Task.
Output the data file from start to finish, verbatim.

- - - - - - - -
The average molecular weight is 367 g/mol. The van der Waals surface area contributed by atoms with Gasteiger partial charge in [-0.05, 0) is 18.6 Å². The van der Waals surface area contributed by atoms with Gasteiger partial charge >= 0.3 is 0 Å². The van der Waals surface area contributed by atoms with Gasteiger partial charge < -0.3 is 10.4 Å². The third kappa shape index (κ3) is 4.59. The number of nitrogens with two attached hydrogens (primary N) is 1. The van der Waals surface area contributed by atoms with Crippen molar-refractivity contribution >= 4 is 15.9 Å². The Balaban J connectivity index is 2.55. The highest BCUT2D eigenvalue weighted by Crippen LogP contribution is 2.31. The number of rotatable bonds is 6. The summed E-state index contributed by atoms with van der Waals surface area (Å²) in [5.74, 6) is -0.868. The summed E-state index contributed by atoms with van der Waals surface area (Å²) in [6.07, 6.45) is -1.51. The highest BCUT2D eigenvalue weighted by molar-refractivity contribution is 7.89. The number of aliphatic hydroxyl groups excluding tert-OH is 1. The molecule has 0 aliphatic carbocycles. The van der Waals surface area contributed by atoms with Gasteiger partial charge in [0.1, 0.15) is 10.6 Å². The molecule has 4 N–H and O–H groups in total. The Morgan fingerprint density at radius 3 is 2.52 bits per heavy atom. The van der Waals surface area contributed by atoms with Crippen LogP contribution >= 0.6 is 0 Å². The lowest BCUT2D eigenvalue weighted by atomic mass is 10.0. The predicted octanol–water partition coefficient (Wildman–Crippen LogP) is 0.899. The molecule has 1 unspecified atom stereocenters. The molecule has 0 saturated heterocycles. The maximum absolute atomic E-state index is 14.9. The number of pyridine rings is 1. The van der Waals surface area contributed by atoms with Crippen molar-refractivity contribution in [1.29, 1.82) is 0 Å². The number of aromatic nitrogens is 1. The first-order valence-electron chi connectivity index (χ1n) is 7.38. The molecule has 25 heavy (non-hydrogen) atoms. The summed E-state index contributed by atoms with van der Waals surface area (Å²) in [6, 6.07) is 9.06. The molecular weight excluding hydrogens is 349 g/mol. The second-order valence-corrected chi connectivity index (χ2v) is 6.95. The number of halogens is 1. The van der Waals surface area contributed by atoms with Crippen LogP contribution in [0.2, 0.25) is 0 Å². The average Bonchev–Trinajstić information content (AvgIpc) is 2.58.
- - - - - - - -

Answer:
The average molecular weight is 367 g/mol. The van der Waals surface area contributed by atoms with Gasteiger partial charge in [-0.05, 0) is 18.6 Å². The van der Waals surface area contributed by atoms with Gasteiger partial charge >= 0.3 is 0 Å². The van der Waals surface area contributed by atoms with Gasteiger partial charge < -0.3 is 10.4 Å². The third kappa shape index (κ3) is 4.59. The number of nitrogens with two attached hydrogens (primary N) is 1. The van der Waals surface area contributed by atoms with Crippen molar-refractivity contribution >= 4 is 15.9 Å². The Balaban J connectivity index is 2.55. The highest BCUT2D eigenvalue weighted by Crippen LogP contribution is 2.31. The number of rotatable bonds is 6. The summed E-state index contributed by atoms with van der Waals surface area (Å²) in [5.74, 6) is -0.868. The summed E-state index contributed by atoms with van der Waals surface area (Å²) in [6.07, 6.45) is -1.51. The highest BCUT2D eigenvalue weighted by molar-refractivity contribution is 7.89. The number of aliphatic hydroxyl groups excluding tert-OH is 1. The molecule has 0 aliphatic carbocycles. The van der Waals surface area contributed by atoms with Gasteiger partial charge in [0.1, 0.15) is 10.6 Å². The molecule has 4 N–H and O–H groups in total. The Morgan fingerprint density at radius 3 is 2.52 bits per heavy atom. The van der Waals surface area contributed by atoms with Crippen LogP contribution >= 0.6 is 0 Å². The lowest BCUT2D eigenvalue weighted by atomic mass is 10.0. The predicted octanol–water partition coefficient (Wildman–Crippen LogP) is 0.899. The molecule has 1 unspecified atom stereocenters. The molecule has 0 saturated heterocycles. The maximum absolute atomic E-state index is 14.9. The number of pyridine rings is 1. The van der Waals surface area contributed by atoms with Crippen molar-refractivity contribution in [1.29, 1.82) is 0 Å². The number of aromatic nitrogens is 1. The first-order valence-electron chi connectivity index (χ1n) is 7.38. The molecule has 25 heavy (non-hydrogen) atoms. The summed E-state index contributed by atoms with van der Waals surface area (Å²) in [6, 6.07) is 9.06. The molecular weight excluding hydrogens is 349 g/mol. The second-order valence-corrected chi connectivity index (χ2v) is 6.95. The number of halogens is 1. The van der Waals surface area contributed by atoms with Crippen LogP contribution in [0.2, 0.25) is 0 Å². The average Bonchev–Trinajstić information content (AvgIpc) is 2.58.